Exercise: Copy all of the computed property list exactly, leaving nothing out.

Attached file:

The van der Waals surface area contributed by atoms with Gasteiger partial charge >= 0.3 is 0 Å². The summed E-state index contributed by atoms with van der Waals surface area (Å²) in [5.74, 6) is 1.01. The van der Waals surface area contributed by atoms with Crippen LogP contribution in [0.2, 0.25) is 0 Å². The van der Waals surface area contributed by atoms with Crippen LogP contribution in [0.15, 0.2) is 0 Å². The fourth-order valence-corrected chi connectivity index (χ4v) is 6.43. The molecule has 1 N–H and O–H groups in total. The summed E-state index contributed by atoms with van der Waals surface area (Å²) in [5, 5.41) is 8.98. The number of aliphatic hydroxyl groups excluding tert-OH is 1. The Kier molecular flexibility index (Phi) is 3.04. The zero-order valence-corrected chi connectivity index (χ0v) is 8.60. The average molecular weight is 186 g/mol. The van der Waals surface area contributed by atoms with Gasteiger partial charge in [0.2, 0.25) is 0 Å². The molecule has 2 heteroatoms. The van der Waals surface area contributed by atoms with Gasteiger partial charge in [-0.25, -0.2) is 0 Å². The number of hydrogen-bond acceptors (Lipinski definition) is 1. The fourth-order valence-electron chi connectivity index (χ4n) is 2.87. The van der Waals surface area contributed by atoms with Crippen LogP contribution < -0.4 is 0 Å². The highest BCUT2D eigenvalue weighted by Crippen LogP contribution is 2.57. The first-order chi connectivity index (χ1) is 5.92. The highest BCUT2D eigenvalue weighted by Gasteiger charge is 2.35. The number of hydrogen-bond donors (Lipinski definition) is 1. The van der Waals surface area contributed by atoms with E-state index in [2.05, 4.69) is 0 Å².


The van der Waals surface area contributed by atoms with Gasteiger partial charge >= 0.3 is 0 Å². The summed E-state index contributed by atoms with van der Waals surface area (Å²) in [5.74, 6) is 1.01. The van der Waals surface area contributed by atoms with Crippen LogP contribution in [0.2, 0.25) is 0 Å². The van der Waals surface area contributed by atoms with Crippen LogP contribution in [0.15, 0.2) is 0 Å². The fourth-order valence-corrected chi connectivity index (χ4v) is 6.43. The molecule has 1 N–H and O–H groups in total. The summed E-state index contributed by atoms with van der Waals surface area (Å²) in [5, 5.41) is 8.98. The number of aliphatic hydroxyl groups excluding tert-OH is 1. The Kier molecular flexibility index (Phi) is 3.04. The zero-order valence-corrected chi connectivity index (χ0v) is 8.60. The average molecular weight is 186 g/mol. The van der Waals surface area contributed by atoms with Gasteiger partial charge in [0.2, 0.25) is 0 Å². The molecule has 2 heteroatoms. The van der Waals surface area contributed by atoms with Gasteiger partial charge in [-0.25, -0.2) is 0 Å². The number of hydrogen-bond acceptors (Lipinski definition) is 1. The fourth-order valence-electron chi connectivity index (χ4n) is 2.87. The van der Waals surface area contributed by atoms with Crippen LogP contribution < -0.4 is 0 Å². The highest BCUT2D eigenvalue weighted by Crippen LogP contribution is 2.57. The first-order chi connectivity index (χ1) is 5.92. The highest BCUT2D eigenvalue weighted by Gasteiger charge is 2.35. The number of hydrogen-bond donors (Lipinski definition) is 1. The van der Waals surface area contributed by atoms with E-state index in [2.05, 4.69) is 0 Å².